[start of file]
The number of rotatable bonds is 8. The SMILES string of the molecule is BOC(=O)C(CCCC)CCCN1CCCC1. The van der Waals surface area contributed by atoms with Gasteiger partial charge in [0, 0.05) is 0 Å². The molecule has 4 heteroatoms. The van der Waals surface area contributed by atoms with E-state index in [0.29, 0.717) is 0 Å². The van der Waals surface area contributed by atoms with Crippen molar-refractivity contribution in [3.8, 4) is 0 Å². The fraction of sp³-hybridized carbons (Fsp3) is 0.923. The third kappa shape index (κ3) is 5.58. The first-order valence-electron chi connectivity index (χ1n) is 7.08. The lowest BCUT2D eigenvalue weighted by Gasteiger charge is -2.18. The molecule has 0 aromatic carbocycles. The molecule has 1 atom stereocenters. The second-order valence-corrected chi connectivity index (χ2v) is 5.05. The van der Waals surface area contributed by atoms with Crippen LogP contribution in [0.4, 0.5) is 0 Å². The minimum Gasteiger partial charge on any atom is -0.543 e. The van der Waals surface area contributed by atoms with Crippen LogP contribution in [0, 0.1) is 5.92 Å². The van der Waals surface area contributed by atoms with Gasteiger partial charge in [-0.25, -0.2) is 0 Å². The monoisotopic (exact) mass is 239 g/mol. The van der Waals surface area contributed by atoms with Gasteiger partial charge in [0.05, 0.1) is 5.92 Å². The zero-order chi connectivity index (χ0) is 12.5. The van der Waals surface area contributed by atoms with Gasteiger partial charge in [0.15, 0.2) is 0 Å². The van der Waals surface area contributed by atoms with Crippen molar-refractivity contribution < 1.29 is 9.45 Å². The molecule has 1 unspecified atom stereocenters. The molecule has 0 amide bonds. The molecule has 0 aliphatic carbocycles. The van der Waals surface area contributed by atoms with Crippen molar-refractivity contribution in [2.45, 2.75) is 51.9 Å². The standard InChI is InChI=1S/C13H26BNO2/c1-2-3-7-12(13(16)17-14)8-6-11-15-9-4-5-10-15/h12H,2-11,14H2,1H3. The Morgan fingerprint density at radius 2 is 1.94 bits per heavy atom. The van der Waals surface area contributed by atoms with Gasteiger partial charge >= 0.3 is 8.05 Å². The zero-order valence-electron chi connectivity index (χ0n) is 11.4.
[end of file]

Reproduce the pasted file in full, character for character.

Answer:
The number of rotatable bonds is 8. The SMILES string of the molecule is BOC(=O)C(CCCC)CCCN1CCCC1. The van der Waals surface area contributed by atoms with Gasteiger partial charge in [0, 0.05) is 0 Å². The molecule has 4 heteroatoms. The van der Waals surface area contributed by atoms with E-state index in [0.29, 0.717) is 0 Å². The van der Waals surface area contributed by atoms with Crippen molar-refractivity contribution in [3.8, 4) is 0 Å². The fraction of sp³-hybridized carbons (Fsp3) is 0.923. The third kappa shape index (κ3) is 5.58. The first-order valence-electron chi connectivity index (χ1n) is 7.08. The lowest BCUT2D eigenvalue weighted by Gasteiger charge is -2.18. The molecule has 0 aromatic carbocycles. The molecule has 1 atom stereocenters. The second-order valence-corrected chi connectivity index (χ2v) is 5.05. The van der Waals surface area contributed by atoms with Crippen LogP contribution in [0.4, 0.5) is 0 Å². The minimum Gasteiger partial charge on any atom is -0.543 e. The van der Waals surface area contributed by atoms with Crippen LogP contribution in [0, 0.1) is 5.92 Å². The van der Waals surface area contributed by atoms with Gasteiger partial charge in [-0.25, -0.2) is 0 Å². The monoisotopic (exact) mass is 239 g/mol. The van der Waals surface area contributed by atoms with Gasteiger partial charge in [0.05, 0.1) is 5.92 Å². The zero-order chi connectivity index (χ0) is 12.5. The van der Waals surface area contributed by atoms with Gasteiger partial charge in [0.15, 0.2) is 0 Å². The van der Waals surface area contributed by atoms with Crippen molar-refractivity contribution < 1.29 is 9.45 Å². The molecule has 1 unspecified atom stereocenters. The molecule has 0 amide bonds. The molecule has 0 aliphatic carbocycles. The van der Waals surface area contributed by atoms with Crippen molar-refractivity contribution in [2.45, 2.75) is 51.9 Å². The standard InChI is InChI=1S/C13H26BNO2/c1-2-3-7-12(13(16)17-14)8-6-11-15-9-4-5-10-15/h12H,2-11,14H2,1H3. The Morgan fingerprint density at radius 2 is 1.94 bits per heavy atom. The van der Waals surface area contributed by atoms with Gasteiger partial charge >= 0.3 is 8.05 Å². The zero-order valence-electron chi connectivity index (χ0n) is 11.4.